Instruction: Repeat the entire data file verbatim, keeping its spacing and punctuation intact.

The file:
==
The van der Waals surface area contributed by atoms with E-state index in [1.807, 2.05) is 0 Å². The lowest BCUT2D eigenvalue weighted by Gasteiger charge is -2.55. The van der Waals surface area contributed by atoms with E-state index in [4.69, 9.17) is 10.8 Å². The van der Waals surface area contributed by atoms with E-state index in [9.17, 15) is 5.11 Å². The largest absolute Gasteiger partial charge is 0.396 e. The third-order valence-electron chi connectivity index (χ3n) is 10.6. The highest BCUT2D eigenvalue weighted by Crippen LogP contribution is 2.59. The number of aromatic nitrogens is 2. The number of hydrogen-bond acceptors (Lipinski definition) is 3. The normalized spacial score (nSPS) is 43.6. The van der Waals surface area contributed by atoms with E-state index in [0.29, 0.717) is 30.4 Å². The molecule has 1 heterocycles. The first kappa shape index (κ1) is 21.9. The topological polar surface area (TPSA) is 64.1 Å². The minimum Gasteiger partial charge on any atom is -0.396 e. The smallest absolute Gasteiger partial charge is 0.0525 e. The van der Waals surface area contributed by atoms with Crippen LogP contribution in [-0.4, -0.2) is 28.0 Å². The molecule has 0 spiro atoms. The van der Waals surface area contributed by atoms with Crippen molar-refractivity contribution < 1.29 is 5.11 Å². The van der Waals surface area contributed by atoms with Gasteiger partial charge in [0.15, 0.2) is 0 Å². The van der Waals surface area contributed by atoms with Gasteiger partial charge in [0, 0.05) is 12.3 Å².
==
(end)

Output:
The van der Waals surface area contributed by atoms with E-state index in [1.807, 2.05) is 0 Å². The lowest BCUT2D eigenvalue weighted by Gasteiger charge is -2.55. The van der Waals surface area contributed by atoms with E-state index in [4.69, 9.17) is 10.8 Å². The van der Waals surface area contributed by atoms with E-state index in [9.17, 15) is 5.11 Å². The largest absolute Gasteiger partial charge is 0.396 e. The third-order valence-electron chi connectivity index (χ3n) is 10.6. The highest BCUT2D eigenvalue weighted by Crippen LogP contribution is 2.59. The number of aromatic nitrogens is 2. The number of hydrogen-bond acceptors (Lipinski definition) is 3. The normalized spacial score (nSPS) is 43.6. The van der Waals surface area contributed by atoms with E-state index in [0.29, 0.717) is 30.4 Å². The molecule has 1 heterocycles. The first kappa shape index (κ1) is 21.9. The topological polar surface area (TPSA) is 64.1 Å². The minimum Gasteiger partial charge on any atom is -0.396 e. The smallest absolute Gasteiger partial charge is 0.0525 e. The van der Waals surface area contributed by atoms with Crippen LogP contribution in [-0.4, -0.2) is 28.0 Å². The molecule has 0 spiro atoms. The van der Waals surface area contributed by atoms with Crippen molar-refractivity contribution < 1.29 is 5.11 Å². The van der Waals surface area contributed by atoms with Gasteiger partial charge in [0.15, 0.2) is 0 Å². The van der Waals surface area contributed by atoms with Gasteiger partial charge in [0, 0.05) is 12.3 Å².